In 1948 in Madiun, a communist-led attempt to initiate a full social revolution within the Republic of Indonesia occurred. The Indonesian government was quick to suppress this revolt. Before the revolt the United States had remained more or less neutral, but having seen the Indonesian government acting with force against communism, the American government pressured the Dutch to give up their fight against the Republic of Indonesia. Finally, the Dutch accepted the independence of Indonesia on December 27, 1949. In order to appease conservative members of the Dutch parliament—which had to agree with the transfer of sovereignty with a two-thirds majority—Irian Jaya was not included in the agreement, but remained a Dutch colony until 1962. The Indonesian revolution brought Indonesia independence, but without a social revolution more radical nationalists had envisioned. In the early years of the Cold War, it was better to avoid such a revolution in order to achieve revolutionary results.

see also Dutch-Indonesian Wars.

BIBLIOGRAPHY

Anderson, Benedict Richard O'Gorman. Java in a Time of Revolution: Occupation and Resistance, 1944–1946. Ithaca, NY: Cornell University Press, 1972.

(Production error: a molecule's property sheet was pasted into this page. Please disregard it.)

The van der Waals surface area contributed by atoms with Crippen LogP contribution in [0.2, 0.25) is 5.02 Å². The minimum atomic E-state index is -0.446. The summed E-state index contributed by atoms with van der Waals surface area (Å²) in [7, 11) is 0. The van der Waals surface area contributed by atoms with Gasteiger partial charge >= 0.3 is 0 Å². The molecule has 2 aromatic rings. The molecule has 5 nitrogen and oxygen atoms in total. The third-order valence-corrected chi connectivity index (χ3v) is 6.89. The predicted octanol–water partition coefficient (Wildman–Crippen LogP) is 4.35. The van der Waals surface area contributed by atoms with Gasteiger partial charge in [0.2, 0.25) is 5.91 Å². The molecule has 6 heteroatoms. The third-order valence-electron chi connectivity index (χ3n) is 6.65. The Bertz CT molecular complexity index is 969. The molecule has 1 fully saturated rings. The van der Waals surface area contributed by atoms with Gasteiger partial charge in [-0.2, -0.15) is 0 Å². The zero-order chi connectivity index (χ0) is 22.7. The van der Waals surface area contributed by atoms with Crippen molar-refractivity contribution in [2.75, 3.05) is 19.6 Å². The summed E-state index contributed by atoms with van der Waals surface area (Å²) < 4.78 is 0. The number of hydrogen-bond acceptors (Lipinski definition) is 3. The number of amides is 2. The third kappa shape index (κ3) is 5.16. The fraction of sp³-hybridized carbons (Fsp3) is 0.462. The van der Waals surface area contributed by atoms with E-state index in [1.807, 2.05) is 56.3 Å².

Cribb, Robert. Gangsters and Revolutionaries: The Jakarta People's Militia and the Indonesian Revolution, 1945–1949. Honolulu: University of Hawaii Press, 1991.

Doel, H. W. van den. Afscheid van Indië: De val van het Nederlandse imperium in Azië. Amsterdam: Prometheus, 2000.

Frederick, William H. Visions and Heat: The Making of the Indonesian Revolution. Athens: Ohio University Press, 1989.

Kahin, George McTurnan. Nationalism and Revolution in Indonesia. Ithaca, NY: Cornell University Press, 1952.

Klooster, H. A. J. Bibliography of the Indonesian Revolution: Publications from 1942 to 1994. Leiden, Netherlands: KITLV Press, 1997.

Lucas, Anton. One Soul One Struggle: Region and Revolution in Indonesia. Sydney: Asian Studies Association of Australia, Allen and Unwin, 1991.

Reid, Anthony. The Indonesian National Revolution, 1945–1950. Hawthorn, Victoria: Longman, 1974.